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Toughest field in poker? Nah, they're just guys

26 June 2007

LAS VEGAS, Nev. - Neal Friets may not be the most well-known player in the World Series of Poker $50,000 H.O.R.S.E. tournament, but he might be having the most fun.

Friets, who is retired from a construction career in Derry, N.H., has $246,000 chips and is in 32nd with 52 players remaining.

His poker resume doesn't merit much attention. In fact, his gray hair, beard and wrinkled face may lead some to believe that he's the actor who played 'Blue' in Old School. (He's not.)

He got into the tournament by winning the Rio's first WSOP $2,250 mega-satellite. Five days later, he won the next mega-satellite, too.

When asked why he'd risk such a substantial sum to play against the world's top players, Friets' response was simple: "Well, you've got to do something while you're in a casino."

Friets has been using the money from his second mega-satellite win to enter other WSOP tournaments. So far, he hasn't cashed.

Going into the third day of the world's toughest poker tournament, Friets only needs to outlast 34 more players to cash for the first time. Sixteenth place ($88,000), would equal more than 10 times Friets' largest poker payday. First place would be a dream payout for any player – a cool $2.3 million.

Playing at a table with Phil Ivey, Andy Bloch, David Singer and Erick Lindgren – all at the same time – may be one of the most daunting tasks in the game. But Friets hasn't been intimidated.

"They're just guys," he said, nonchalantly.

A few friends, watching dutifully by the rail, had a slightly different take on the situation.

"I can't believe that a guy that I've been playing with for 20 years is sitting at that table," one remarked.

Friets was all-in on at least three occasions yesterday. His stack had dwindled down to $100,000 when round 31, a $4,000-$8,000 blind Hold'em level, began.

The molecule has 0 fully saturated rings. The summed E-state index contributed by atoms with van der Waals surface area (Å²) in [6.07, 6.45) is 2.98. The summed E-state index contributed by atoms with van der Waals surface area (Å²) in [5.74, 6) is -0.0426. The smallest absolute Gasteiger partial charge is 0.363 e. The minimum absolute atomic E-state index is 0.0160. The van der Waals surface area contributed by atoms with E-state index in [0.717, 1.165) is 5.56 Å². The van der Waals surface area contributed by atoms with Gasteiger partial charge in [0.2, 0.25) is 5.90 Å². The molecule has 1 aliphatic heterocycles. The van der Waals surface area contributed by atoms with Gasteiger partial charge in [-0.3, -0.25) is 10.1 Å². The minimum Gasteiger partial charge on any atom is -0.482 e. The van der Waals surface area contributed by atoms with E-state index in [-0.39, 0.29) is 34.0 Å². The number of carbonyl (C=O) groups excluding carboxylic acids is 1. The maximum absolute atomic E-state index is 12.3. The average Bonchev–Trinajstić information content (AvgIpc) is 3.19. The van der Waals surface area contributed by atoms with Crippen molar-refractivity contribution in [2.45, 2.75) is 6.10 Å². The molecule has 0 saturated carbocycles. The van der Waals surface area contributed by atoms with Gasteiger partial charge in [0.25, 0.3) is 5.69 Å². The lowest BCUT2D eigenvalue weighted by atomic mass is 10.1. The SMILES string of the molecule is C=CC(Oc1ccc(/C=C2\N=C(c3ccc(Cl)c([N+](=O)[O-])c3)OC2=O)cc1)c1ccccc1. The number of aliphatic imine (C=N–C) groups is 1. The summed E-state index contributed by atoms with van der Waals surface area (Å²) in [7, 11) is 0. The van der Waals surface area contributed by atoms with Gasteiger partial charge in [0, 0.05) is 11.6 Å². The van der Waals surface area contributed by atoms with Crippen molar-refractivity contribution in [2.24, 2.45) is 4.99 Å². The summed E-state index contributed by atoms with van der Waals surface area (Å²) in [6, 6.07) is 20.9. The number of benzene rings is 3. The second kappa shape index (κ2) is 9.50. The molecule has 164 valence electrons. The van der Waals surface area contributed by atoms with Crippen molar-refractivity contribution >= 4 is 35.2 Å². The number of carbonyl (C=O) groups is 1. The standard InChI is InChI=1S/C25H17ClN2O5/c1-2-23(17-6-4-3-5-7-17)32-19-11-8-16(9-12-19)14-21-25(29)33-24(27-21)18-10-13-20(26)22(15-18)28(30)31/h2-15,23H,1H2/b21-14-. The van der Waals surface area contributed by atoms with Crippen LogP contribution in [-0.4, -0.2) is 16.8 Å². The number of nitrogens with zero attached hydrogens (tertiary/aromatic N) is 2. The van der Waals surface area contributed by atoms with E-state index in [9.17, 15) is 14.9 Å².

Friets proved he wasn't scared on one of the first hands, calling Ivey's preflop raise from the big blind. He check-called a flop bet when the board read K-J-5, and then checked twice to a river showdown. Ivey was left shaking his head when Friets turned up 3-5 for bottom pair. Friets gave a little wry grin as he stacked his chips.

He keeps meticulous track of his stack, writing down where he begins and ends each level. By the time the Hold'em round ended, Friets was able to jot $190,000 in the ledger of the tournament's structure sheet.

Things weren't looking good as the night neared its end, however. He ran into quad 10s in Omaha Hi-Low, and was all in the next level, needing to catch a river card in Razz to stay alive. He got lucky and doubled up. Then he won a big pot to get him where he begins today.

There have been hundreds of prop bets made on this tournament, and the odds on Friets winning are long. But don't count out this retiree. After all, he's just one of the guys.

Toughest field in poker? Nah, they're just guys is republished from CasinoVendors.com.
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Best of Aaron Todd
Aaron Todd

Home-game hotshot Aaron Todd was an editor/writer at Casino City for nearly eight years, and is currently the Assistant Director of Athletics for Communications and Marketing at St. Lawrence University, his alma mater. While he is happy to play Texas Hold'em, he'd rather mix it up and play Omaha Hi/Lo, Razz, Deuce-to-Seven Triple Draw, and Badugi.

Aaron Todd

Home-game hotshot Aaron Todd was an editor/writer at Casino City for nearly eight years, and is currently the Assistant Director of Athletics for Communications and Marketing at St. Lawrence University, his alma mater. While he is happy to play Texas Hold'em, he'd rather mix it up and play Omaha Hi/Lo, Razz, Deuce-to-Seven Triple Draw, and Badugi.